A tour manager does whatever it takes to help an artist put on a good show. In the case of Desure (full name Josh Desure), that meant becoming a performer himself.
Desure recently wrapped a series of dates opening shows for BMLG trio Midland, including a stop at the historic Ryman Auditorium in Nashville—but before he was opening shows for the band, he was their tour manager as the band made their way through the Texas honkytonk circuit and beyond. During one performance at Buck Owens’ Crystal Palace in Bakersfield, California, Desure filled in as an opening act.
“I think it was [Midland’s Mark Wystrach] who said, ‘Do you want to just get up and play some songs?’ They knew I had been writing songs and singing for a while, so I got up and played and they were like, ‘Yeah, you should probably sing instead.’” Desure recalls with a laugh. “The manager of the place said it reminded him of like in the ‘70s when bands would put their tour manager onstage to open for them, like a family affair.”
Desure has known the members of Midland for over 15 years, meeting Jess Carson, and later Mark Wystrach, through playing in Los Angeles bands. Desure grew up a childhood friend of Harper Smith, who later wed Midland’s Cameron Duddy. Desure had been working in photography and production in Los Angeles, until the guys in Midland asked him to try his hand at tour management.
“I quit my job and packed my car in like five minutes,” he recalls. “I drove to Texas the next day, got on the tour bus and left with them. Just left all my stuff baking in the car.”
Having no prior experience with tour management, Desure said the new gig came with some memorable learning curves.
“I rented an RV for us to travel in. An RV is meant to go from A to B and stay there. We were going all over the place in it. Everything was breaking, all the paneling was coming off, but we were playing smaller, more intimate shows and we were just having the best time.”
By the time he got onstage at the Crystal Palace, Desure may have been short on tour management experience, but he was more than ready to take his place on the other side of the mic. He had grown up listening to records by Creedence Clearwater Revival, Neil Young and Bob Dylan, which proved a potent influence on Desure’s confessional style of songwriting. By his early teens, he was playing guitar and singing in bands of varying musical styles.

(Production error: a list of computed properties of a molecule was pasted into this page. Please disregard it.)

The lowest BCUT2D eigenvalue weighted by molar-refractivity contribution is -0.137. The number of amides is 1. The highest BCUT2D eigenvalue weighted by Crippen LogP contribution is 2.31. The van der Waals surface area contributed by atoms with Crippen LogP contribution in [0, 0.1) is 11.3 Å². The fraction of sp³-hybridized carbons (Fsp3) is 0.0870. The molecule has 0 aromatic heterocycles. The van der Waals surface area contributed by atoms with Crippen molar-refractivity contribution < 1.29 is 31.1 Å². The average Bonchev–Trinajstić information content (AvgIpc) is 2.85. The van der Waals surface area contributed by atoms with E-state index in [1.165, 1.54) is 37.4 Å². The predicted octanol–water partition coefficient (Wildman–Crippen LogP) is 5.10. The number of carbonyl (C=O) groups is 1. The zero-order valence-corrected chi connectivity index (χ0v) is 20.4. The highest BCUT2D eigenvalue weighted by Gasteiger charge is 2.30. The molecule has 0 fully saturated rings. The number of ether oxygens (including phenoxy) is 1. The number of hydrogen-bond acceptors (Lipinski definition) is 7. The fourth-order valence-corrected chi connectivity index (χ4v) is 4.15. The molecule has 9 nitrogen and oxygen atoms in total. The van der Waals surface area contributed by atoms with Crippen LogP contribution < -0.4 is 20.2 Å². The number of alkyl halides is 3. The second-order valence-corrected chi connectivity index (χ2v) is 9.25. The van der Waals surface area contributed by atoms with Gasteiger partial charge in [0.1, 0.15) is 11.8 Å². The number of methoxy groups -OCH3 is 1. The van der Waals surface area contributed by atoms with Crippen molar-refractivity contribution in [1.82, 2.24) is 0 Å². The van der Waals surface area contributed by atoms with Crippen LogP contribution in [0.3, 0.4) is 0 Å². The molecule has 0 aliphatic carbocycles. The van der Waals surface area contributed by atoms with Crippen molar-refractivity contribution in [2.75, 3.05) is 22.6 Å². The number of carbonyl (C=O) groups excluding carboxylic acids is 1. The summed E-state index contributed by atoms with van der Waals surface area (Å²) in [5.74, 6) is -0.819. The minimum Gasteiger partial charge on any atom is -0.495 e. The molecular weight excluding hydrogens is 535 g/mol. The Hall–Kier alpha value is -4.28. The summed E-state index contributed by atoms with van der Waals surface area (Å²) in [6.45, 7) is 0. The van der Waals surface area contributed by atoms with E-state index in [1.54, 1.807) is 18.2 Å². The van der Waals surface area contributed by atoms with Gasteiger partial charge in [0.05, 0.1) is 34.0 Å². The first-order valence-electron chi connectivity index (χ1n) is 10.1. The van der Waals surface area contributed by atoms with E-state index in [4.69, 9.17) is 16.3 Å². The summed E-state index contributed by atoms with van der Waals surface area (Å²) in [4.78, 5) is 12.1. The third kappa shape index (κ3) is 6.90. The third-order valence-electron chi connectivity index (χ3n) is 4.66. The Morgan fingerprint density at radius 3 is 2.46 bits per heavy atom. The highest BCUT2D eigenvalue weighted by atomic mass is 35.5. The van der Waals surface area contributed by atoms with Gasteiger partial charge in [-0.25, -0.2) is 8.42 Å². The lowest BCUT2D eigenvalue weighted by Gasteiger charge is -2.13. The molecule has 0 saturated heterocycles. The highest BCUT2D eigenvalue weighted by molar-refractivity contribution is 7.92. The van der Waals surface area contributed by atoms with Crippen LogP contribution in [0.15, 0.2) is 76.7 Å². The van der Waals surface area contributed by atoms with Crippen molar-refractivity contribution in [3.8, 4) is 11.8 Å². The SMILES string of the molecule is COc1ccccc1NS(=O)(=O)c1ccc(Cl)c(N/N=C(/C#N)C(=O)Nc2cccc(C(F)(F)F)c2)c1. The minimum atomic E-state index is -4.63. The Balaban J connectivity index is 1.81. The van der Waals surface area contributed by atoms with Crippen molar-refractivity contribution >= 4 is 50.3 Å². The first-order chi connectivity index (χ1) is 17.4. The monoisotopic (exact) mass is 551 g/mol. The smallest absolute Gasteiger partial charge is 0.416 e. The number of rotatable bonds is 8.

“I’ve tried to count how many bands I was in during high school,” he says. “I was in punk bands and rock ‘n’ roll bands; we did a lot of Black Sabbath songs. Black Sabbath is everything, I love that band so much. I think rock and country, they go hand-in-hand a bit; [Bob] Seger has that rasp; he could sing for a punk band.”
Now, Desure is signed with BRND MGMT (which also co-manages Midland in conjunction with Sandbox Entertainment) and has folded those country, rock and punk influences into his debut, self-titled EP, which released earlier this month on MEGA/Tuxedo Records.
One of the album’s most gut-wrenching songs, “Los Angeles,” reflects on Desure’s move to Texas and his need to retreat from the L.A. environment.
“I was partying a lot and had no sense—I was just crazy. I had to leave Los Angeles. I needed to get out and just wake up.”
Desure penned all the songs on the album by himself, with the exception of a lone cover of Bob Seger’s “Sailing Nights.”
“Songs are therapy through and through. If I don’t write for a few days, I start to feel odd and I have to get it out. I think it’s important. Sometimes people will come up after shows and let me know how they relate to what I write, and that means everything to me.”
Earlier this month, Desure opened two shows for Willie Nelson and is currently opening concerts for Dwight Yoakam.
“I still don’t believe it. Opening for Midland, even though these concerts are huge and sold out, these are still my best friends. But opening for Willie and Dwight, that’s just good affirmation for me and it’s also just unbelievable.”
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